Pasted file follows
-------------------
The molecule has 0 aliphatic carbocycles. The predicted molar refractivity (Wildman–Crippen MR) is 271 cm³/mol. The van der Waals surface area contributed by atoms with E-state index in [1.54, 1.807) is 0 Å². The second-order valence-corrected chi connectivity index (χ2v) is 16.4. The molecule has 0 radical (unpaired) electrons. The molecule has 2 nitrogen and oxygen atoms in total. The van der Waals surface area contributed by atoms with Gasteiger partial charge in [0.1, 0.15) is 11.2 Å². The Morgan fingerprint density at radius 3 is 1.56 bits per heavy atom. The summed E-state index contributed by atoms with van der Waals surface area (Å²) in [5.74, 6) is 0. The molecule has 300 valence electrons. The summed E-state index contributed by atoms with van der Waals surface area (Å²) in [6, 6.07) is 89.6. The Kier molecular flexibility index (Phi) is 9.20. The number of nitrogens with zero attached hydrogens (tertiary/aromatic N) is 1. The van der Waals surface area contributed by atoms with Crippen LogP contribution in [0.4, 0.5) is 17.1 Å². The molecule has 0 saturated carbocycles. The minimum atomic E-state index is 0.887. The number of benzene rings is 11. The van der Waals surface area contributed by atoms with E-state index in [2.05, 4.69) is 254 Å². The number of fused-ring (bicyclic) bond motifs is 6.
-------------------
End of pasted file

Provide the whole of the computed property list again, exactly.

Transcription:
The molecule has 0 aliphatic carbocycles. The predicted molar refractivity (Wildman–Crippen MR) is 271 cm³/mol. The van der Waals surface area contributed by atoms with E-state index in [1.54, 1.807) is 0 Å². The second-order valence-corrected chi connectivity index (χ2v) is 16.4. The molecule has 0 radical (unpaired) electrons. The molecule has 2 nitrogen and oxygen atoms in total. The van der Waals surface area contributed by atoms with Gasteiger partial charge in [0.1, 0.15) is 11.2 Å². The Morgan fingerprint density at radius 3 is 1.56 bits per heavy atom. The summed E-state index contributed by atoms with van der Waals surface area (Å²) in [5.74, 6) is 0. The molecule has 300 valence electrons. The summed E-state index contributed by atoms with van der Waals surface area (Å²) in [6, 6.07) is 89.6. The Kier molecular flexibility index (Phi) is 9.20. The number of nitrogens with zero attached hydrogens (tertiary/aromatic N) is 1. The van der Waals surface area contributed by atoms with Crippen LogP contribution in [0.4, 0.5) is 17.1 Å². The molecule has 0 saturated carbocycles. The minimum atomic E-state index is 0.887. The number of benzene rings is 11. The van der Waals surface area contributed by atoms with E-state index in [2.05, 4.69) is 254 Å². The number of fused-ring (bicyclic) bond motifs is 6.